Is the Linksys WRT54G obsolete?

Is the Linksys WRT54G obsolete? Depending on how many devices you have and how fast your upstream connection is, it may be.

Linksys WRT54g obsolete
This Linksys WRT54G was one of the best pieces of computer hardware of its day. But depending what you ask of it today, it can feel obsolete.

Remember, when the Linksys WRT54G came out way back in 2002, it was pretty unusual for a household to have much more than a desktop and a laptop, and not all game consoles had network adapters standard. Plus, upstream connections were slow by today’s standards. I had a 768-kilobit uplink. Yes, 3/4 of a megabit. Netflix didn’t get into video streaming until 2007. Audio streaming existed in 2002 but wasn’t commonplace yet. Smartphones were seven years away from becoming commonplace too.

The WRT54G was a device for a different time.

Indeed, its specs are pretty anemic by today’s standards. The most recent incarnations have a 240 MHz CPU, 8 megabytes of RAM, and a couple of megabytes of flash memory. My Asus RT-AC66U router has a 600 MHz CPU, 256 MB of RAM, and 128 MB of flash. With my 60-megabit Internet connection, a WRT54G can’t keep up. My Internet connection is faster with the Asus. But sometimes I have 14 devices on it. That may sound ridiculous but think about it. That’s less than four devices per family member.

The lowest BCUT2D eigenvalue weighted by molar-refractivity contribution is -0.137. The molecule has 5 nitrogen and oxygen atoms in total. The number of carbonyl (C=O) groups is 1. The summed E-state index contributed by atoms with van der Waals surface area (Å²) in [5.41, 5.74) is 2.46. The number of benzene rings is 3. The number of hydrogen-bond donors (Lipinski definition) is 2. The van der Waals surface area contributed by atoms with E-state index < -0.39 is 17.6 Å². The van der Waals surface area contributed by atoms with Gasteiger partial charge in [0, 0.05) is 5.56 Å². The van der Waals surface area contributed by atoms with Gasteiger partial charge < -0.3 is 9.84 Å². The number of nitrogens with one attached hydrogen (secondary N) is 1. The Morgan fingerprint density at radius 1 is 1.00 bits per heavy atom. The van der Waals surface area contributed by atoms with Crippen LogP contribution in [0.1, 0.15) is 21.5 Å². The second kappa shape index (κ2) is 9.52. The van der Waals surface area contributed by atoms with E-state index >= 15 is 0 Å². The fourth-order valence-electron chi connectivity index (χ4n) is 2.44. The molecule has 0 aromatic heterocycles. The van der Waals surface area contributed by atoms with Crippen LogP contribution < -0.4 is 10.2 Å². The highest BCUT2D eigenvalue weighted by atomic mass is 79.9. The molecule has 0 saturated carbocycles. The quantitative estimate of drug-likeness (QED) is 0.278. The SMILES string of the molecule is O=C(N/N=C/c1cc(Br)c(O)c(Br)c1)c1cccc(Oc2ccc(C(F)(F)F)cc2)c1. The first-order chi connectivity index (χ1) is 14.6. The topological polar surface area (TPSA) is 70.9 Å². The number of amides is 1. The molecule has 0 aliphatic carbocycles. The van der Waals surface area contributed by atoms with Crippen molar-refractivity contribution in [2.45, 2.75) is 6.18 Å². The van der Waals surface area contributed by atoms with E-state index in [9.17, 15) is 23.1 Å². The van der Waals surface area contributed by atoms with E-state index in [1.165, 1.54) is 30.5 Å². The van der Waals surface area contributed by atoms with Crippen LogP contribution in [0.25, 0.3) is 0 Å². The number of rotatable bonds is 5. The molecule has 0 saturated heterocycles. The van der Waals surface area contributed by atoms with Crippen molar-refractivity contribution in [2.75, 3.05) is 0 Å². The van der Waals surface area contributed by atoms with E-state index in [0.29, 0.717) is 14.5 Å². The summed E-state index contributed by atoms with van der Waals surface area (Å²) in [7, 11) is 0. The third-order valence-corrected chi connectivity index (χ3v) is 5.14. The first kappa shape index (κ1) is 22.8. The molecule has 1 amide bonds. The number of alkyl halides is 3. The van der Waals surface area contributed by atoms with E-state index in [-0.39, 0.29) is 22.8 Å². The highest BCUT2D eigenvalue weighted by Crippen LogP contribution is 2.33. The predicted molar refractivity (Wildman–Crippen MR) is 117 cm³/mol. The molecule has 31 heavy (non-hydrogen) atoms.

With Internet speeds increasing beyond 100 megabits, sometimes even to 1 gigabit, the Linksys WRT54G is obsolete in those cases. You’re wasting money on the faster Internet speeds.

On the other hand, for someone who lives alone, has a laptop and a smartphone and maybe a tablet, and has the least expensive Internet connection the local provider offers, a WRT54G probably can do fine as a primary router, even. It’s not the most secure option, but it’s workable.

I like to still use them as access points. They’re limited to a 54-megabit 802.11g connection on the 2.4 GHz band, but when you load DD-WRT on them and position them in the dead spots in your house, they eliminate your dead spots. They’re more than adequate for that. You can use one as a switch, too.

So why do people still buy them? Because they work. I’ve had other brands of routers conk out after two years, and there are still WRT54Gs out there that are 15 years old and still work. Not a lot of computer equipment lasts that long.

I certainly admire longevity and durability, but I can’t recommend the WRT54G as a primary router anymore. Here’s what I look for in a router. A good choice if you have modest needs is a TP-Link WR-841N. It’s reliable and inexpensive, and has enough power to handle higher-speed connections with several devices. It’s a lot less expensive than buying a new WRT54G. I’d put the new router on the main Internet connection and use a WRT54G as an access point.

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